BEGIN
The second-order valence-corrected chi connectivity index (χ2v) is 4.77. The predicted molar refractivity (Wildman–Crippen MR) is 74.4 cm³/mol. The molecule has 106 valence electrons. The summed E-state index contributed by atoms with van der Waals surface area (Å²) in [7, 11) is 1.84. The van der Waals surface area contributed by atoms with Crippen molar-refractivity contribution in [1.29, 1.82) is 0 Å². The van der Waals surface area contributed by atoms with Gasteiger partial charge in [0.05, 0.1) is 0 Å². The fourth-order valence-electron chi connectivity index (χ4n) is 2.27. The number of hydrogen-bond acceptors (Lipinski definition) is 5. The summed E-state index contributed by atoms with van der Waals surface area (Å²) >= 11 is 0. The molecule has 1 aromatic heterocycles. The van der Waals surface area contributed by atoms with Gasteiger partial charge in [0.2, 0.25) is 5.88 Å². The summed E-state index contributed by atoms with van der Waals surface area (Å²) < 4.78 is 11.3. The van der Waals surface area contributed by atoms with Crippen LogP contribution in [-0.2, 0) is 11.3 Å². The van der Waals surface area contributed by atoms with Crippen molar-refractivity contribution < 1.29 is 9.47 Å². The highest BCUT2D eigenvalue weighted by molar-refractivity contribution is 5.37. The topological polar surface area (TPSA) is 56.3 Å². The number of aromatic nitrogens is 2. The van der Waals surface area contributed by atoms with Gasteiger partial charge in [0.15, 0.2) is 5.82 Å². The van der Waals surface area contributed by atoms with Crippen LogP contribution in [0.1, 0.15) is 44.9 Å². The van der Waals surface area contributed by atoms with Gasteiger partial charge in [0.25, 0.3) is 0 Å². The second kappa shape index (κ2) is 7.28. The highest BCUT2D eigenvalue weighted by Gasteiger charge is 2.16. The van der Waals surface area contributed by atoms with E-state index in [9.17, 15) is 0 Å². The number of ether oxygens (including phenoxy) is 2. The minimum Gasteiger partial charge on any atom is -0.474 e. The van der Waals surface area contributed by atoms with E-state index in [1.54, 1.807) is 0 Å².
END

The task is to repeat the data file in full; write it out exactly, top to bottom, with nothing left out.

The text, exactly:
The second-order valence-corrected chi connectivity index (χ2v) is 4.77. The predicted molar refractivity (Wildman–Crippen MR) is 74.4 cm³/mol. The molecule has 106 valence electrons. The summed E-state index contributed by atoms with van der Waals surface area (Å²) in [7, 11) is 1.84. The van der Waals surface area contributed by atoms with Crippen molar-refractivity contribution in [1.29, 1.82) is 0 Å². The van der Waals surface area contributed by atoms with Gasteiger partial charge in [0.05, 0.1) is 0 Å². The fourth-order valence-electron chi connectivity index (χ4n) is 2.27. The number of hydrogen-bond acceptors (Lipinski definition) is 5. The summed E-state index contributed by atoms with van der Waals surface area (Å²) >= 11 is 0. The molecule has 1 aromatic heterocycles. The van der Waals surface area contributed by atoms with Gasteiger partial charge in [0.2, 0.25) is 5.88 Å². The summed E-state index contributed by atoms with van der Waals surface area (Å²) < 4.78 is 11.3. The van der Waals surface area contributed by atoms with Crippen LogP contribution in [-0.2, 0) is 11.3 Å². The van der Waals surface area contributed by atoms with Crippen molar-refractivity contribution < 1.29 is 9.47 Å². The highest BCUT2D eigenvalue weighted by molar-refractivity contribution is 5.37. The topological polar surface area (TPSA) is 56.3 Å². The number of aromatic nitrogens is 2. The van der Waals surface area contributed by atoms with Gasteiger partial charge in [0.15, 0.2) is 5.82 Å². The van der Waals surface area contributed by atoms with Crippen LogP contribution in [0.1, 0.15) is 44.9 Å². The van der Waals surface area contributed by atoms with Gasteiger partial charge in [0.25, 0.3) is 0 Å². The second kappa shape index (κ2) is 7.28. The highest BCUT2D eigenvalue weighted by Gasteiger charge is 2.16. The van der Waals surface area contributed by atoms with E-state index in [9.17, 15) is 0 Å². The number of ether oxygens (including phenoxy) is 2. The minimum Gasteiger partial charge on any atom is -0.474 e. The van der Waals surface area contributed by atoms with E-state index in [1.54, 1.807) is 0 Å².